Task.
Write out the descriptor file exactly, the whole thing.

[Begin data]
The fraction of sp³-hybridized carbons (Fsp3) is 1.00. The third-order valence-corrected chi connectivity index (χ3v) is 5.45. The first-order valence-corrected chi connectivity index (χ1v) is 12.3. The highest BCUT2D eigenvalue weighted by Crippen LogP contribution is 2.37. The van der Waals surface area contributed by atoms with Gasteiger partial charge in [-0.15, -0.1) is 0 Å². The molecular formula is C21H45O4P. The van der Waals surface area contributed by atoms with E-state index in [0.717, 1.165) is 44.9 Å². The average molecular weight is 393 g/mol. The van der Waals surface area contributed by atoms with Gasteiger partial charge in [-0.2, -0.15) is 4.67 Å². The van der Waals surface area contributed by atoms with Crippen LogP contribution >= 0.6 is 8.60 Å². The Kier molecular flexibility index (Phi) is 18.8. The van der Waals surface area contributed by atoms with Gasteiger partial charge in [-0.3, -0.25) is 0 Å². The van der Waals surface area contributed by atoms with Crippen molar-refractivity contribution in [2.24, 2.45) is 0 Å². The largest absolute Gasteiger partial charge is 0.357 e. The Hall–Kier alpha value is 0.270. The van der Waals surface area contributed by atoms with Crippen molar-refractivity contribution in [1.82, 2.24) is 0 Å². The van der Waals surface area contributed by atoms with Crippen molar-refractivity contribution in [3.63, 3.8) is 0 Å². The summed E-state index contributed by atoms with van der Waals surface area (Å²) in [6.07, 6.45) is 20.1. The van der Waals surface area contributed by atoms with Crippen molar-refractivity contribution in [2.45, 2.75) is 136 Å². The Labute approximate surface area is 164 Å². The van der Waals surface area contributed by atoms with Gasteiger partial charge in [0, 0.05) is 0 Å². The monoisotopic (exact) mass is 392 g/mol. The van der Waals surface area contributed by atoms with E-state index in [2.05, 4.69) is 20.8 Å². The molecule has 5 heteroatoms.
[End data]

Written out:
The fraction of sp³-hybridized carbons (Fsp3) is 1.00. The third-order valence-corrected chi connectivity index (χ3v) is 5.45. The first-order valence-corrected chi connectivity index (χ1v) is 12.3. The highest BCUT2D eigenvalue weighted by Crippen LogP contribution is 2.37. The van der Waals surface area contributed by atoms with Gasteiger partial charge in [-0.15, -0.1) is 0 Å². The molecular formula is C21H45O4P. The van der Waals surface area contributed by atoms with E-state index in [0.717, 1.165) is 44.9 Å². The average molecular weight is 393 g/mol. The van der Waals surface area contributed by atoms with Gasteiger partial charge in [-0.2, -0.15) is 4.67 Å². The van der Waals surface area contributed by atoms with Crippen LogP contribution >= 0.6 is 8.60 Å². The Kier molecular flexibility index (Phi) is 18.8. The van der Waals surface area contributed by atoms with Gasteiger partial charge in [-0.3, -0.25) is 0 Å². The van der Waals surface area contributed by atoms with Crippen molar-refractivity contribution in [2.24, 2.45) is 0 Å². The largest absolute Gasteiger partial charge is 0.357 e. The Hall–Kier alpha value is 0.270. The van der Waals surface area contributed by atoms with Crippen molar-refractivity contribution in [1.82, 2.24) is 0 Å². The van der Waals surface area contributed by atoms with Crippen molar-refractivity contribution in [3.63, 3.8) is 0 Å². The summed E-state index contributed by atoms with van der Waals surface area (Å²) in [6.07, 6.45) is 20.1. The van der Waals surface area contributed by atoms with Crippen molar-refractivity contribution in [2.45, 2.75) is 136 Å². The Labute approximate surface area is 164 Å². The van der Waals surface area contributed by atoms with Gasteiger partial charge in [0, 0.05) is 0 Å². The monoisotopic (exact) mass is 392 g/mol. The van der Waals surface area contributed by atoms with E-state index in [2.05, 4.69) is 20.8 Å². The molecule has 5 heteroatoms.